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"Scandi Slush" – Snowskating in Oslo with Jan Henrik Kongstein, Karsten Kleppan & Friends

Scandinavian winters are tough and not necessarily ideal to keep skating all year round. Many guys turn to snowboarding as a welcome alternative during the colder days of the year, but for some, that in itself doesn’t quite seem to scratch the itch. Over the past few years, Ambition Snowskates has been popping up in our feed under the feet of some of our favorites like Karsten Kleppan, John Shanahan, and Jan Henrik Kongstein. Fueled especially by Janno’s enthusiasm to really get the most out of the boards with foam and plastic spikes for griptape and encouraged by the good times at Torshov Open’s winter event, we hit spots around Oslo for a mission and asked some fundamental questions to prepare you for your first snowskate session.

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Jan Henrik Kongstein – Hippie Jump

What are the biggest differences between skating and snowskating?

I would say the biggest difference between snowskate and skateboard is the inrun to a trick. On a skateboard, you can easily adjust angles, speed, and so on. With a snowskate, you have to prep the inrun since it’s super hard to turn and you would definitely want to go in a straight direction. Also, you have different snow conditions. One day, the snow can be super good and dry, and the other day, it can be slushy, which heavily affects the amount of speed you get.

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Karsten Kleppan – Ride on Backside Lipslide

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Benjamin Jørgensen – Ride on 50-50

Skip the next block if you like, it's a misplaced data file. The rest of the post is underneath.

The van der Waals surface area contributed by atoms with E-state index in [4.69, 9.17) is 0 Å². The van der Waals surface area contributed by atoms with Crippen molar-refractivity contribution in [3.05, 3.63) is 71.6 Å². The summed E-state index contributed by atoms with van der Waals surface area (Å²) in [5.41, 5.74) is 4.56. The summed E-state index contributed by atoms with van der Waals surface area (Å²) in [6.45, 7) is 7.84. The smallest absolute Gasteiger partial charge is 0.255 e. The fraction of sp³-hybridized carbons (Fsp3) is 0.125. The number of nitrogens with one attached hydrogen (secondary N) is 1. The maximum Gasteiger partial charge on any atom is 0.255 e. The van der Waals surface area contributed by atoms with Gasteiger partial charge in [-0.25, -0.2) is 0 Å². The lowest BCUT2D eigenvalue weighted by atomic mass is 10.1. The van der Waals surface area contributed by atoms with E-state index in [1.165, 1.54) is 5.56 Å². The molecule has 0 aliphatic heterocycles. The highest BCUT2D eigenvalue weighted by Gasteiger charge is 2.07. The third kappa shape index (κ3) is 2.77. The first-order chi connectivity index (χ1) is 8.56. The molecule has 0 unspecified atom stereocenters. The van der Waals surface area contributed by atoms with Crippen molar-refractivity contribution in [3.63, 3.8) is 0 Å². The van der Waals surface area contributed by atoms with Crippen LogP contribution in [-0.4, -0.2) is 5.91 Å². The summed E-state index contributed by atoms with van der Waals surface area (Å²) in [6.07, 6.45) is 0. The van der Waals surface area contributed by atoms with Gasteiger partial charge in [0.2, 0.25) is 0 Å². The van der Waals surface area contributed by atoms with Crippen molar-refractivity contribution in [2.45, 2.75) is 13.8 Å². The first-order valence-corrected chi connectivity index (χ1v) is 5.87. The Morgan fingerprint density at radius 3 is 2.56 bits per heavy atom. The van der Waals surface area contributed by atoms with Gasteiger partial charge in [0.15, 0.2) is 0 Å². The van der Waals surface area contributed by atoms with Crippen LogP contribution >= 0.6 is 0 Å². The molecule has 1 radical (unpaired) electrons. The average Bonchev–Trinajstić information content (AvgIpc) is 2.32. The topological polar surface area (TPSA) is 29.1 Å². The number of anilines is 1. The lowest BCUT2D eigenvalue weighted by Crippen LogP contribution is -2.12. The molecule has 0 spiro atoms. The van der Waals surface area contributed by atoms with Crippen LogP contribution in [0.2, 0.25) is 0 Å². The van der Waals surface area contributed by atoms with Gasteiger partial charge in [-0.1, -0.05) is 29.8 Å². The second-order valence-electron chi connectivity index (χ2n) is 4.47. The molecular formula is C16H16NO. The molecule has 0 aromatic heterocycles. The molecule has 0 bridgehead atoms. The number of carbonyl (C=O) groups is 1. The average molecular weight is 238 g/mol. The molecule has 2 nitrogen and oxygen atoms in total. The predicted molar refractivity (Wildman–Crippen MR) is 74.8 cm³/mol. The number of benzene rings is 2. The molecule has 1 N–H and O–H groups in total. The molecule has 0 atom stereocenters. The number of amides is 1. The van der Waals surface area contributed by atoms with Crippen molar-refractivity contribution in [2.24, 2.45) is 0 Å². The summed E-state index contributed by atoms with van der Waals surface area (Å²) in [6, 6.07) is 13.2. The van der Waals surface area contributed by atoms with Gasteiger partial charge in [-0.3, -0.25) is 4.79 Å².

How does a snow session differ from going out skating?

There’s definitely more prepping involved. If you find a spot you want to hit, I would recommend to build the kicker or inrun the day before. That allows the snow to get firm and hard, which you would really want. I’ve seen people go straight through kickers that they just built. With that said, I would say it’s pretty sick to prepare the spot with your friends. That way, you appreciate it when you can finally hit the spots with the homies.

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Benjamin Jørgensen – Ollie up 50-50

What are the perfect snowskating conditions?

I would say the perfect conditions are dry snow and around -3 °C [about 27 °F]. That way, you’ll get good speed and it doesn’t hurt when you eat shit – and, of course, sunny weather.

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Tobias Himmelstrup – Shuvit

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Jan Henrik Kongstein – Kickflip

With all the prepping involved, what are the essentials to bring?

The essential thing is, of course, a shovel, so you can build whatever you want and hit some spicy spots that you can’t hit on your skateboard – the sky is the limit. And, of course, your friends and family. I would also recommend bringing a little chocolate bar or something like that. It’s really tiring to walk up and down in the snow.

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Jan Henrik Kongstein – 50-50

Check out Torshov Open's winter edition recap by Pekka below!